Chris Buelow, a restoration ecologist with the Mass. Natural Heritage and Endangered Species Program, lead a walking tour of the recent barrens restoration project along Muddy Brook. As Chris explained, the recent land use – woods with lots of the ubiquitous White Pine – of the area was really different from the past 8,000 years. Various scientists are fleshing out the historical land uses by studying the charcoal patterns (which shows how often fires occurred) and the pollen history. With these two pieces of information, they know that there was a band of pine barrens running north-south through Ware and Hardwick that is now part of the Muddy Brook corridor stretching into the Quabbin Reservoir Pottapaug Pond area.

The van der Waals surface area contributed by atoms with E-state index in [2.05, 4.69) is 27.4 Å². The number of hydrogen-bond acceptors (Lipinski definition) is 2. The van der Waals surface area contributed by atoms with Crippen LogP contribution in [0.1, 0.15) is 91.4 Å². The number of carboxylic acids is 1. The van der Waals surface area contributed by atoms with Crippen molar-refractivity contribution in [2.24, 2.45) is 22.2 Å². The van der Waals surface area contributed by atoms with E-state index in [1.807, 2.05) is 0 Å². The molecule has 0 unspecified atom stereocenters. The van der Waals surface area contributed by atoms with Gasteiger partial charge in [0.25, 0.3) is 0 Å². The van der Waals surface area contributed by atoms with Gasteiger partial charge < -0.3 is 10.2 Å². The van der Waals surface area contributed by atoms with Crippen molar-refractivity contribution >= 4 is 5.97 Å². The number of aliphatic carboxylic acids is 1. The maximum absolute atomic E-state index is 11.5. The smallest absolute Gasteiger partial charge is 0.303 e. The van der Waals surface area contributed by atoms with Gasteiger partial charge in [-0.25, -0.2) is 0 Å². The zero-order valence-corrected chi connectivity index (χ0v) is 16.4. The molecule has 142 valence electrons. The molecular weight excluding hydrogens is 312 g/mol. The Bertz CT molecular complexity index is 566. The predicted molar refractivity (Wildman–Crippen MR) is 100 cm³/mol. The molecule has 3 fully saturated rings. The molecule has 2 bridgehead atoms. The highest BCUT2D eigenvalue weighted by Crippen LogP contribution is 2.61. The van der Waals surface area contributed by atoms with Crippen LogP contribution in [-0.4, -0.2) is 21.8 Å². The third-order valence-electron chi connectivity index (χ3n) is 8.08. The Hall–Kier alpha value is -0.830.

Chris explained that the restoration is happening in several phases, with the second part to happen this spring. The clearing work and prescribed burn that happening in 2016 has already produced great results. There are globally rare plants and moths and other species that need this type of habitat that can now be found in Hardwick! The public is invited to visit the property, be sure to bring your binoculars and field guides as you explore the barrens. Remember, please keep your dogs on a leash and pick up after them. And check for ticks.